Tuesday, July 13, 2010

UN Programs

Typically UN agencies do not execute implementation projects but can provide guidance on project design/partnerships/funding/monitoring and evaluation depending on the area of work and the relevant agency. They can also enter into partnerships on specific initiatives (e.g. UNDP-Shell partnership in Nigeria). We need to be clear internally on what we want from a broader partnership with the UN before we engage in conversations with them.

Here are ways in which engagement with the UN can be approached:

1. Strategic partnerships around specific projects: We can select specific high-profile projects where a partnership with a selected UN agency can be developed. Typically such a partnership will require either collaboration on project design, or implementation (with the UN agency bringing in NGO partners). Typically such a collaboration would be interesting to the UN if it involves an innovation in either service delivery or partnerships. Let me know if something like this is interesting for you, and I can send more information on past partnerships.

2. Monitoring and evaluation: we can contract UN agencies to conduct independent evaluations of our projects- this is a potentially powerful endorsement of our work (if of course the evaluation goes well!). It requires a willing ness to share our methodologies, data, inputs, and results openly with them, and bring them on board at the project planning stage itself, rather than at the end of it, so they can help design baseline indicators for tracking.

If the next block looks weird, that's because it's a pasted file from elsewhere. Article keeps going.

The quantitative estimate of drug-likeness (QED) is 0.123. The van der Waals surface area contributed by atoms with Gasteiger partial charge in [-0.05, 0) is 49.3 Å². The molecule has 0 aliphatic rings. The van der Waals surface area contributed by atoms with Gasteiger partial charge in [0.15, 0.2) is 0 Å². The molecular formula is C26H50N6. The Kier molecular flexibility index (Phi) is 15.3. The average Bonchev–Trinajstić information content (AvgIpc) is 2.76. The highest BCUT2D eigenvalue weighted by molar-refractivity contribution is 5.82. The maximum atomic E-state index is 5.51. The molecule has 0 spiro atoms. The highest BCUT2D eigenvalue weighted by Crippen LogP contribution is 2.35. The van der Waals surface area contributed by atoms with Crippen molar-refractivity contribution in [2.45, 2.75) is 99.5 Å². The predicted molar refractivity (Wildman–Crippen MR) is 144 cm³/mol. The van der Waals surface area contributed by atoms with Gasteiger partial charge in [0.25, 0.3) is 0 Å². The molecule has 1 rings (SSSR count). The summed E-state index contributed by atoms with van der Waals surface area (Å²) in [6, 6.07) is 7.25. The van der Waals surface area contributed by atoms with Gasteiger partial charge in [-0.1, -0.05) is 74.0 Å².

3. Joint funding: The UN can be approached for joint funding, though such instances are relatively rare. It is more possible to engage the UN to act as a convenor, to bring together other funders for similar projects so that there is coordinated funding and implementation for specific projects.

4. Best practices resources: The UN is a good repository of best practices in implementation and can be used as a channel for cross-national collaborations, learnings and information on best practices in design, implementation and impact evaluations.

5. Global Compact: The most high-profile engagement with the UN is of course to sign up for the Global Compact. This requires signing on to specific principles, and there is a fair amount of flexibility as I understand, around what constitutes adherence. Personally, I am not a huge fan of the Compact, and feel that it is a fairly low-return engagement (from both ends). But please dont be coloured by my personal opinion on this; I know several of the people involved in the inception and design of it in NY, and would be happy to discuss the implications of joining with them.

6. Specific agencies: Finally, here is a list of the relevant agencies we can tie up with for sector specific projects:

• UNDP: All MDGs, poverty reduction, environment, energy-related projects
• UNICEF: children’s welfare, education, water and sanitation
• UNFPA: reproductive health, maternal health, family planning
• WHO: guidelines for public health, disease specific interventions
• CGIAR: agricultural research and development
• UNEP: environment related initiatives
• UNESCO: education, science, cultural heritage
• UNIFEM gender, women’s empowerment
• Global Compact: CSR branding, partnerships
• FAO agricultural, rural development projects
• WFP emergency, humanitarian assistance, school meals

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